Expatriate bar in Northeast Portland has the nostalgic appeal of a vintage cookbook (review)
PORTLAND, OREGON - October 09, 2013 - Expatriate, a cocktail lounge, is the latest addition to NE 30th and Killingsworth. It is the creation of Kyle Linden Webster, who has crafted the drinks menu, with an assist from his wife Naomi Pomeroy on the food menu.
Stephanie Yao Long/The Oregonian
We walk down rain-soaked streets and into the bar, passing under a pair of ironclad bells chiming in the wind. Inside, sheltered from the storm outside, we sit near the darkest corner and order strong cocktails. A blood-red candle gutters at the table.
Expatriate, the new Northeast Portland cocktail bar with drinks from Kyle Linden Webster and drinking snacks from chef Naomi Pomeroy, looks like a four-star opium den. It lurks, coiled and expectant, within sight of Beast, Pomeroy's fine-dining destination.
You might have thought Webster, dressed in a striped shirt borrowed, it seems, from the costume department of a Jean-Luc Godard film, had already found his ideal perch at St. Jack, the Lyonnaise-inspired bouchon where he tended bar for nearly three years. But after Pomeroy returned from a recent trip to Myanmar inspired by that country's cuisine, the husband-and-wife act began plotting the bar that became Expatriate.
Near the window, Webster swaps the dimly projected movie on the wall -- "True Stories" replacing "The English Patient" -- then heads back behind the bar. There, he and his team shake and stir a list of eight cocktails, some originals, some tweaked classics, the dominant themes being mature, citrus-forward flavors drawing from the bar's selection of ornate liqueurs. My favorite, the Shanghai, is a high-wire act blending aged rum, Curaçao and Pomeroy’s own vanilla and lime-infused grenadine. You’ll want to order the Ornament And Crime, a mix of bourbon, Becherovka and fresh lemon, for the name alone. And you would be right to. Expatriate's take on the Pegu Club, the 80-year-old gin drink made famous at the Yangon hotel of the same name, might be the most straightforward Burmese item here.
At first glance, Expatriate's food menu looks like Portland's latest stab at the kind of Asian fusion 2.0 currently in vogue from here to New York and back. But the influences are more complicated. How do you reconcile a menu that includes samosas topped with sumac ranch and James Beard's unreasonably delicious butter and onion sandwich? The answer might lie in the decor. The red-and-gold arch framing the back bar was once a part of The Pagoda, the former Hollywood Chinese haunt known for its chintzy-glam decor and terrible food. Some dishware comes from Southeast 82nd Avenue's Chinese Village, built when Portland's Chinese restaurants doubled as honky-tonk joints. This is orientalism through a historical filter, with all the nostalgic appeal of a vintage cookbook.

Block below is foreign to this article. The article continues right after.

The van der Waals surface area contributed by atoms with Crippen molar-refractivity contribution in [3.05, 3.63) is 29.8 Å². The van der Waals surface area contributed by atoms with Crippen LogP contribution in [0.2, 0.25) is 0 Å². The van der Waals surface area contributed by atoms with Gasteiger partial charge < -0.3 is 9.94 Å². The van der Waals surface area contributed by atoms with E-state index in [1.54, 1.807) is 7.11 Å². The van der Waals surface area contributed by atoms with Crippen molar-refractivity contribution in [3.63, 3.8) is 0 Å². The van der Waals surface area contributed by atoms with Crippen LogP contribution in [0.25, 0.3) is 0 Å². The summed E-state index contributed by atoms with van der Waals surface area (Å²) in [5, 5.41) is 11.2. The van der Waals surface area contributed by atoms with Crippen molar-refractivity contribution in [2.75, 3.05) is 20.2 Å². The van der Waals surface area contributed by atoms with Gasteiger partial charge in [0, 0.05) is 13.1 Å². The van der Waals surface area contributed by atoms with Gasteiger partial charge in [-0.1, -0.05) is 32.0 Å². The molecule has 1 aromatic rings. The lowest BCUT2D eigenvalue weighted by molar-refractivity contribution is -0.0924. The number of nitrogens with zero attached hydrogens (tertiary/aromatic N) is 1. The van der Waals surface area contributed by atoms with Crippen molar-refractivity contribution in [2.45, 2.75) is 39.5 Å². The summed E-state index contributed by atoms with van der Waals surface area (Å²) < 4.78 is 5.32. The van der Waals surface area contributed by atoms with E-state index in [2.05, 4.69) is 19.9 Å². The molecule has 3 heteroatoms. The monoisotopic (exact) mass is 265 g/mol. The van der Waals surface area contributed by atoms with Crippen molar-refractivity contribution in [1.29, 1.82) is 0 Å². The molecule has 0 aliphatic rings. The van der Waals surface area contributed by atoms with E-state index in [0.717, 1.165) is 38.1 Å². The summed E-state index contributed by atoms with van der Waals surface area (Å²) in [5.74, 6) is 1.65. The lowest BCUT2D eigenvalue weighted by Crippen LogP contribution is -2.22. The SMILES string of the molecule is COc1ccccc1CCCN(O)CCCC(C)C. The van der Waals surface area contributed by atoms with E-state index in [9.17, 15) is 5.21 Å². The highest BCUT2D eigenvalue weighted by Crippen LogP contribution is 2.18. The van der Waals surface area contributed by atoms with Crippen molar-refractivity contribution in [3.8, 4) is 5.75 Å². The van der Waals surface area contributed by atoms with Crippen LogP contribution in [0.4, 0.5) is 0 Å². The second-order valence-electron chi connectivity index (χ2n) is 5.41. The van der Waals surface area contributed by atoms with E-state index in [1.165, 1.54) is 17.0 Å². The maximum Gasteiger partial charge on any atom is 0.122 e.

Which might explain why decadent, soy-ginger-infused shrimp toast arrives alongside a plate of corn dogs, their golden batter enveloping a loose Chinese sausage, each dog meant to be dipped into a sinus-searing mustard. Other smart chefs beat Pomeroy to using Dungeness crab in Crab Rangoon, the faux Burmese dumplings usually credited to Tiki pioneer "Trader" Vic Bergeron. But kudos to Pomeroy for knowing a good idea when she sees it. At Expatriate, crisp, tidy packets stuffed with generous Dungeness and mild cream cheese arrive under Thai chili slaw with a pool of light curry sauce. They're delightful.
There are missteps here and there. The spice-tossed fries cancel out the flavor of the accompanying curried ketchup dip, and each overpowers the delicate halibut sandwich. You might wish the "Burmese tea leaf, papaya and cherry tomato" dish were renamed -- I expected lahpet, the fermented tea leaf salad that is Myanmar's national dish; what arrived was a papaya salad with some tea leaves (a fine papaya salad, but still). Another salad, with cucumbers arrayed in a mandala-like pentagon, would pick up the Szechuan-ish flavor of the "very spicy" sauce better if the cucumbers were sliced more finely.
If you stick to the bottom quarter of the menu, you might encounter a bowl of sticky brown-butter noodles dotted with fresh corn kernels; a Korean fried game hen with a rich, tangy pickled watermelon ranch; and a strawberry-filled, coconut-glazed doughnut with black sesame ice cream. And you might walk away thinking Pomeroy is Portland's new queen of comfort food.
-- Michael Russell
Cuisine and scene: A new Northeast Portland cocktail lounge with drinks from ex-St. Jack barman Kyle Linden Webster and drinking snacks from Naomi Pomeroy, the celebrity chef behind nearby Beast restaurant.
Recommended: Shrimp toast, James Beard's onion and butter sandwiches, crab paste and corn noodles, Korean fried game hen, the Shanghai cocktail.
Vegetarian friendly? French fries, samosas, salads.
Sound level: Conspiratorial.
Beverages: Cocktails, sakes, wines by the glass, bottled beers, soda.
Price range: Cocktails, $10; small plates, $4-11; salads, $6-$12; larger plates, $12-$13; dessert, $8.
Extras: No reservations; major cards; street parking; handicapped access.
Serving: 5 p.m. to midnight, daily.
Details: 5424 N.E. 30th Ave. expatriatepdx.com